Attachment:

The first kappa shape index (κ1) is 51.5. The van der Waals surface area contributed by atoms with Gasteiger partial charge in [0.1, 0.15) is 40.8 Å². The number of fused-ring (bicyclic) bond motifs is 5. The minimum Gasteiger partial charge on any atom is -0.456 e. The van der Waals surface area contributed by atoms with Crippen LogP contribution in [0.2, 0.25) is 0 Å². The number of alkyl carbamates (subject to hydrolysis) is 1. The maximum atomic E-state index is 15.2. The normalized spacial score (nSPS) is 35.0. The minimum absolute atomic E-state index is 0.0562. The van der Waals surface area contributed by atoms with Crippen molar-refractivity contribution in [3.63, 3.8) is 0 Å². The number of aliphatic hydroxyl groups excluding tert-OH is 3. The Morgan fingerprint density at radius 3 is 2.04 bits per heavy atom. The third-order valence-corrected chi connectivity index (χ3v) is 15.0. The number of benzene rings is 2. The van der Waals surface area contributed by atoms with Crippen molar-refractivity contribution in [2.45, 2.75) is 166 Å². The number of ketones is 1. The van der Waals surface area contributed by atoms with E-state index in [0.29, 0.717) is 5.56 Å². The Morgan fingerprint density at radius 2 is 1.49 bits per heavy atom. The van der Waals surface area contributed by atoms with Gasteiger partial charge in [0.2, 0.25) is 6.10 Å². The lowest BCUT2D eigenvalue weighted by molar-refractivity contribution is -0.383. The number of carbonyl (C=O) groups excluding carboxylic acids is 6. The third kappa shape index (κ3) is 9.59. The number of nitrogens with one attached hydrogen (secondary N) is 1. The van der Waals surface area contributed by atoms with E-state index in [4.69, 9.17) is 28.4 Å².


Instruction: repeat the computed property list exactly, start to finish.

The first kappa shape index (κ1) is 51.5. The van der Waals surface area contributed by atoms with Gasteiger partial charge in [0.1, 0.15) is 40.8 Å². The number of fused-ring (bicyclic) bond motifs is 5. The minimum Gasteiger partial charge on any atom is -0.456 e. The van der Waals surface area contributed by atoms with Crippen LogP contribution in [0.2, 0.25) is 0 Å². The number of alkyl carbamates (subject to hydrolysis) is 1. The maximum atomic E-state index is 15.2. The normalized spacial score (nSPS) is 35.0. The minimum absolute atomic E-state index is 0.0562. The van der Waals surface area contributed by atoms with Crippen molar-refractivity contribution in [3.63, 3.8) is 0 Å². The number of aliphatic hydroxyl groups excluding tert-OH is 3. The Morgan fingerprint density at radius 3 is 2.04 bits per heavy atom. The third-order valence-corrected chi connectivity index (χ3v) is 15.0. The number of benzene rings is 2. The van der Waals surface area contributed by atoms with Crippen molar-refractivity contribution in [2.45, 2.75) is 166 Å². The number of ketones is 1. The van der Waals surface area contributed by atoms with E-state index in [0.29, 0.717) is 5.56 Å². The Morgan fingerprint density at radius 2 is 1.49 bits per heavy atom. The van der Waals surface area contributed by atoms with Gasteiger partial charge in [0.2, 0.25) is 6.10 Å². The lowest BCUT2D eigenvalue weighted by molar-refractivity contribution is -0.383. The number of carbonyl (C=O) groups excluding carboxylic acids is 6. The third kappa shape index (κ3) is 9.59. The number of nitrogens with one attached hydrogen (secondary N) is 1. The van der Waals surface area contributed by atoms with E-state index in [4.69, 9.17) is 28.4 Å².